History is hot in musical theater, but it’s not just about the Founding Fathers anymore. With “Six,” Lucy Moss (writer/director), Toby Marlow (writer) and Jamie Armitage (director) celebrate the lives of six Tudor-era wives of British monarch Henry VIII. Resistance is futile: The queens are a forcefield. Ditto the score, and its glorious onslaught of power ballads, pile-driving punk numbers, day-glo ravers, Spice Girl realness, rap, hip-hop and head-banging, hair-whipping, foot-stomping, twerk-worthy old school rock-and-roll.
The premise comes with formidable challenges. How do you celebrate six women remembered only because of the man they married? There’s not a lot of room for empowerment in a narrative about characters whose lives were proscribed by one of the most violently patriarchal societies this side of Margaret Atwood’s Gilead.
You can’t spin a beheading (Anne Boleyn), a lifetime time of sexual assault (Katherine Howard), being forced as a child to travel across the world to marry a complete stranger more than twice your age (Catherine of Aragon), dying in childbirth (Jane Seymour) or being rejected for being ugly (Anna of Cleves). As genres go, musicals are usually inherently uplifting, no matter the grimness of their subject matter. But with “Six” it’s tough to see how they’ll turn the tragedies of Henry’s wives into a feel-good rock concert.
Moss, Marlow and Armitage don’t try to spin anything. Instead, they give the all-woman cast (which includes an onstage band of “ladies in waiting”) a powerhouse score that offers everyone on stage a shot at mastering her own story. “Six” doesn’t turn away from trauma, brutality and sorrow, but the six women on stage persist in breaking free nevertheless. “Six” is a party that celebrates the wives and lays bare the barbaric way they were used.
We start with a litany of woes from Catherine of Aragon (played by Adrianna Hicks), who was forced to live with Anne Boleyn (Andrea Macasaet), the wife who replaced her. Hicks blows the stage open with “No Way,” a number that’s pure adrenalin rush, all heat and light and rage in the service of a beat “so sick it’ll give you gout.” When Hicks goes for the stratosphere with a high “C” (a pitch humans are not built to reach) she soars. When she raps about the Old Testament book of Leviticus, it’s like she’s throwing down a gauntlet.
Hicks is followed by Macasaet’s Lolita-like sorry/not sorry take on Anne Boleyn with “Don’t Lose Ur Head,” both solid advice and the audaciously confident refrain of a millennial who has no shame for making the most of bad choices, worse advice and Henry’s split with the church. (“Everybody chill! It’s totes God’s will!”)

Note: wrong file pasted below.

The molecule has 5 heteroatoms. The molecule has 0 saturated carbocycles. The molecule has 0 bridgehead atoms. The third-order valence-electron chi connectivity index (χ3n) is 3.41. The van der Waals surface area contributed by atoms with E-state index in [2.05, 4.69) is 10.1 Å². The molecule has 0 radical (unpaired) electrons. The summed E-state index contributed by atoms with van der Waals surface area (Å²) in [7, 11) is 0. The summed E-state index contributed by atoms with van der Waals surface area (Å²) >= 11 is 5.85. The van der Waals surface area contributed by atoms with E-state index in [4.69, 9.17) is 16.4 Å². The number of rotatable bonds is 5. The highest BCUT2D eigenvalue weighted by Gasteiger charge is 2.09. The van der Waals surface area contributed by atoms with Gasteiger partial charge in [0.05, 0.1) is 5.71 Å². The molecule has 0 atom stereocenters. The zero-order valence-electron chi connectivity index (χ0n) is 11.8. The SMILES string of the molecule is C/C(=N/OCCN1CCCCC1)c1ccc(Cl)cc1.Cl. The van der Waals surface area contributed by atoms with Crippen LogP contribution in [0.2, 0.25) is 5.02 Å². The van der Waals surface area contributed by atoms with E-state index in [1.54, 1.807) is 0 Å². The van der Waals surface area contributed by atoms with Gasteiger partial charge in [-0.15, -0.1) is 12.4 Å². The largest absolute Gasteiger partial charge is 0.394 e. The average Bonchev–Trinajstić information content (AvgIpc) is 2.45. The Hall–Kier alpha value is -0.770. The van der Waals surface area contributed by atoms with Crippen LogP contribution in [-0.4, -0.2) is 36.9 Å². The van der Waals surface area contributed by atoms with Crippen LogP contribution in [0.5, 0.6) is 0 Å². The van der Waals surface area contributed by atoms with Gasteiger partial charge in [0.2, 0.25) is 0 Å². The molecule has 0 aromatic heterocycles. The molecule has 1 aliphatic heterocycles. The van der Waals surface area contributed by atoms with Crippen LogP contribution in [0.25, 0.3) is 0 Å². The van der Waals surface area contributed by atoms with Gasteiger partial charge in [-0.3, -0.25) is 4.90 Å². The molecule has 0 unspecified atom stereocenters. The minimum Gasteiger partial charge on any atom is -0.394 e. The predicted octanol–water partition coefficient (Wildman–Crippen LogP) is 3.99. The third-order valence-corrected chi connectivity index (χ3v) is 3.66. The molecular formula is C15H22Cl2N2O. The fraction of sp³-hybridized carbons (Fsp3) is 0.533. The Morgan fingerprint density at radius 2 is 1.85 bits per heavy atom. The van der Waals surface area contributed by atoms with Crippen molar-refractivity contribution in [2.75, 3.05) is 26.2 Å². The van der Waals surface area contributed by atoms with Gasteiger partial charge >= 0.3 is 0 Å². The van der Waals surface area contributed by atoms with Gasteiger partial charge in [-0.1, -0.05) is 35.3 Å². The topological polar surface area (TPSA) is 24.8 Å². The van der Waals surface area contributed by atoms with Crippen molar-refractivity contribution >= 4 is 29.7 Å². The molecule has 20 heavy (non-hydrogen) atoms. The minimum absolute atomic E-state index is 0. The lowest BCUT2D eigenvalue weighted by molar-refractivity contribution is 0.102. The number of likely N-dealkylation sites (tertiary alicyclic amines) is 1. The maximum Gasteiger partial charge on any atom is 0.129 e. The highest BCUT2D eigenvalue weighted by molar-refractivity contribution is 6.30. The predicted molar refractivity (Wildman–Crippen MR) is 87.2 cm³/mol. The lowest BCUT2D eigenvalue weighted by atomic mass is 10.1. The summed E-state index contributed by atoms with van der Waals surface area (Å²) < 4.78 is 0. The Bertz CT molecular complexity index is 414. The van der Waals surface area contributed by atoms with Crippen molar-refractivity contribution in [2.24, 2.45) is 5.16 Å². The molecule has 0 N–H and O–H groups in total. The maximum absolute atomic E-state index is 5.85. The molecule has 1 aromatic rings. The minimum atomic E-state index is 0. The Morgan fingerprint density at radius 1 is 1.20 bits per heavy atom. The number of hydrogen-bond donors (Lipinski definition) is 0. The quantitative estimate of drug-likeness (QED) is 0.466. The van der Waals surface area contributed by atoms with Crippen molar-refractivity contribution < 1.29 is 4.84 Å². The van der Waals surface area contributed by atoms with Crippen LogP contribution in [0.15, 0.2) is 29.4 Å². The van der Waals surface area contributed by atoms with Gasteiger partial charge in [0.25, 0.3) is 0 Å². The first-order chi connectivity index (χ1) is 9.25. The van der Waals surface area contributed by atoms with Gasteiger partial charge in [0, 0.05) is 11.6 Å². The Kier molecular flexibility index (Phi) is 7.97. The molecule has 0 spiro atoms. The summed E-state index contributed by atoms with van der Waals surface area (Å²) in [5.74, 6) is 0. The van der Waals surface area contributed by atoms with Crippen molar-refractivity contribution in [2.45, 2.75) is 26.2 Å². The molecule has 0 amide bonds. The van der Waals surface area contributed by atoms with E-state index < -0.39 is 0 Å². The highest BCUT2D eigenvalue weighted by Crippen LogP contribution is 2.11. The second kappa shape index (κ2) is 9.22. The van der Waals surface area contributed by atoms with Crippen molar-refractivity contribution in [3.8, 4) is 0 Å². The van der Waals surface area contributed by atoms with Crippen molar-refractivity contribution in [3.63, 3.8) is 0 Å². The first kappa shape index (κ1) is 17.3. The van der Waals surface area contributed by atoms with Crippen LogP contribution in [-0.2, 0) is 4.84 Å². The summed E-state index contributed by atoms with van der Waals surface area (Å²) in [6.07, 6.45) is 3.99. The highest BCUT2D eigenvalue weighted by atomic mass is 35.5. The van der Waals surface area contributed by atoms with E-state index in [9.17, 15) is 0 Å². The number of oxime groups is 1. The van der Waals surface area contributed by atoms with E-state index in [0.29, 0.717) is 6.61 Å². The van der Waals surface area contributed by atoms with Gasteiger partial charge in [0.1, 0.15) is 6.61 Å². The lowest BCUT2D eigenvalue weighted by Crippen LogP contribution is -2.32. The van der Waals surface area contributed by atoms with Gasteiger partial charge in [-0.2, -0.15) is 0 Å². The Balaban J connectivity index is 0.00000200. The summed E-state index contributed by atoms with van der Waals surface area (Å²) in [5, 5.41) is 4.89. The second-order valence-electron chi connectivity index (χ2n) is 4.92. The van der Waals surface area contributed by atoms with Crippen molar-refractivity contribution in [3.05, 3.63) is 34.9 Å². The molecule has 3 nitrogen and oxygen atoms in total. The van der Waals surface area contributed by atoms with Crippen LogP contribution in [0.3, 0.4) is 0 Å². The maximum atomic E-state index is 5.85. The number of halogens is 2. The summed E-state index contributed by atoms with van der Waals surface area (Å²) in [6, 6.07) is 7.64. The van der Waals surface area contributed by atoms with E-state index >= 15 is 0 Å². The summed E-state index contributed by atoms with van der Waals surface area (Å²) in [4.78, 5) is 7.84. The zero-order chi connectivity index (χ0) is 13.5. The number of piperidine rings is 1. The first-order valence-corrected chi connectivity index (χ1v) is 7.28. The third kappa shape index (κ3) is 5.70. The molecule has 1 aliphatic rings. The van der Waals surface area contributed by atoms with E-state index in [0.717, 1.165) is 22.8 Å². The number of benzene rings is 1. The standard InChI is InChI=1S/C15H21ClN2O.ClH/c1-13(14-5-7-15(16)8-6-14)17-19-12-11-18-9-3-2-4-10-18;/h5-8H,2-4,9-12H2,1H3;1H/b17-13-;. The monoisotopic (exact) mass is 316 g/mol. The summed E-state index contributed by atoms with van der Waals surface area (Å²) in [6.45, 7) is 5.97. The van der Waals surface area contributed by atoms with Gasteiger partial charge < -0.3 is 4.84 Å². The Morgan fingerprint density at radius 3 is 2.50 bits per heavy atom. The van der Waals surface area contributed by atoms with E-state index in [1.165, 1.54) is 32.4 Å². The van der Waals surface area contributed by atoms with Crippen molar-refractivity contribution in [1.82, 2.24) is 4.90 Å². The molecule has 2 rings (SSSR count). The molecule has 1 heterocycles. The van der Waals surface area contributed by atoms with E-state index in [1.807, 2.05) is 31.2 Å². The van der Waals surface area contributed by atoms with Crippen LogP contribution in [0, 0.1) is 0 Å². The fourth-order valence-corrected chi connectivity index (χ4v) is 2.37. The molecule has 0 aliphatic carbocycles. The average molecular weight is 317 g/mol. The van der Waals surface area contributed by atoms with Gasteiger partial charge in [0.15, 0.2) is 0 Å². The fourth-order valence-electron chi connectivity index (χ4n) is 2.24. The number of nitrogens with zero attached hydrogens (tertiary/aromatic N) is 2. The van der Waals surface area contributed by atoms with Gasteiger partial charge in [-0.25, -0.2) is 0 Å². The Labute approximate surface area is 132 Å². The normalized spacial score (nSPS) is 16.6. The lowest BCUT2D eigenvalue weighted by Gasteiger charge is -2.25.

Abby Mueller’s “Heart of Stone” is a 12-hankie barn-burner. As Jane Seymour, Mueller is almost motionless throughout the song, standing in a pool of light that puts the focus solely on her extraordinary vocals. She literally stops the show without so much as a dance break.
She’s followed by the hallucinatory “Haus of Holbein,” an all-hands number that combines the off-the-wall giddiness of an after-hours rave and a blistering commentary on Tudor-era beauty norms that required women to lace themselves into body-deforming corsets and/or slather their faces with poisonous lead-based powder. “Heart of Stone” is emotionally eviscerating. “Haus of Holbein” is the party you need after the evisceration.
As Katherine Howard, Samantha Pauly takes center stage with “All You Wanna Do,” a harrowing description of lifelong sexual assault. Pauly makes Howard’s optimism heartbreaking — after each rape, she’s convinced that this time, the man truly loves her. When she reaches the point where denial is no longer possible, it’s wrenching.
Finally, there’s “Get Down,” in which Brittney Mack as Anna of Cleves urges all the queens to “get in (Re)formation” and “I Don’t Need Your Love,” featuring Anna Uzele as Catherine Parr. The former is an ode to living your best life, financed by your abusive ex’s deep pockets. The latter makes it clear that your ex- doesn’t define you.
Music director Roberta Duchak works her usual magic: This is a sextet with a sound beyond reproach. Designers Emma Bailey (set) and Tim Deiling (lights) make the whole shebang look fabulous. Gabriella Slade’s elaborately bedazzled costumes take 16th century elements (ruffs, crowns) and wed them to 21st century party gear (sequins, micro-minis) for a series of runway-worthy looks, each one revealing aspects of the queen wearing them.
If history were as fascinating as “Six,” we’d all be Tudor-era scholars.
Catey Sullivan is a local freelance writer.